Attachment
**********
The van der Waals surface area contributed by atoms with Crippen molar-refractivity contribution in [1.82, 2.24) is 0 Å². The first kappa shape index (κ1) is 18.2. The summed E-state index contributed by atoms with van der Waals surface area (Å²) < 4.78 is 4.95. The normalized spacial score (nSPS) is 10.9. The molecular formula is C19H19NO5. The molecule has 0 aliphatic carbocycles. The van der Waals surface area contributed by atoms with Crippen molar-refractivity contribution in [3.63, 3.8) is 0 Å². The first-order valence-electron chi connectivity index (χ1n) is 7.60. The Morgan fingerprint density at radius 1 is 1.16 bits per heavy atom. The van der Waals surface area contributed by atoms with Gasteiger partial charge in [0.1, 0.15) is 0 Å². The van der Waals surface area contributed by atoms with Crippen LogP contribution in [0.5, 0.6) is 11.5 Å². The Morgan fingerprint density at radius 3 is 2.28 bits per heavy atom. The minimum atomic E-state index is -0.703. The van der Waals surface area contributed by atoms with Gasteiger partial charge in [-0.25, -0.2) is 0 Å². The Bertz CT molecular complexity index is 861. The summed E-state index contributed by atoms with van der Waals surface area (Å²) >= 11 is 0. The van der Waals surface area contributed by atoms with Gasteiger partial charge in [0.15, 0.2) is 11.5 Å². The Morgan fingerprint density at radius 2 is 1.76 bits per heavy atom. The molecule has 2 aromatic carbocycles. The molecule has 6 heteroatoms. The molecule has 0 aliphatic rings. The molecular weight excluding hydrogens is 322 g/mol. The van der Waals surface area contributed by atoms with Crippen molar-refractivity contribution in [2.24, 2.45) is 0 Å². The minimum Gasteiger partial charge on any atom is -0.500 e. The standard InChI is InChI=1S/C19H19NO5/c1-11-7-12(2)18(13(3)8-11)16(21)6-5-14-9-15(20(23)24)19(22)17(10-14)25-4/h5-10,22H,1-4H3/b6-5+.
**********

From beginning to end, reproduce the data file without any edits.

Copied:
The van der Waals surface area contributed by atoms with Crippen molar-refractivity contribution in [1.82, 2.24) is 0 Å². The first kappa shape index (κ1) is 18.2. The summed E-state index contributed by atoms with van der Waals surface area (Å²) < 4.78 is 4.95. The normalized spacial score (nSPS) is 10.9. The molecular formula is C19H19NO5. The molecule has 0 aliphatic carbocycles. The van der Waals surface area contributed by atoms with Crippen molar-refractivity contribution in [3.63, 3.8) is 0 Å². The first-order valence-electron chi connectivity index (χ1n) is 7.60. The Morgan fingerprint density at radius 1 is 1.16 bits per heavy atom. The van der Waals surface area contributed by atoms with Gasteiger partial charge in [0.1, 0.15) is 0 Å². The van der Waals surface area contributed by atoms with Crippen LogP contribution in [0.5, 0.6) is 11.5 Å². The Morgan fingerprint density at radius 3 is 2.28 bits per heavy atom. The minimum atomic E-state index is -0.703. The van der Waals surface area contributed by atoms with Gasteiger partial charge in [-0.25, -0.2) is 0 Å². The Bertz CT molecular complexity index is 861. The summed E-state index contributed by atoms with van der Waals surface area (Å²) >= 11 is 0. The van der Waals surface area contributed by atoms with Gasteiger partial charge in [0.15, 0.2) is 11.5 Å². The Morgan fingerprint density at radius 2 is 1.76 bits per heavy atom. The molecule has 2 aromatic carbocycles. The molecule has 6 heteroatoms. The molecule has 0 aliphatic rings. The molecular weight excluding hydrogens is 322 g/mol. The van der Waals surface area contributed by atoms with Crippen molar-refractivity contribution in [2.24, 2.45) is 0 Å². The minimum Gasteiger partial charge on any atom is -0.500 e. The standard InChI is InChI=1S/C19H19NO5/c1-11-7-12(2)18(13(3)8-11)16(21)6-5-14-9-15(20(23)24)19(22)17(10-14)25-4/h5-10,22H,1-4H3/b6-5+.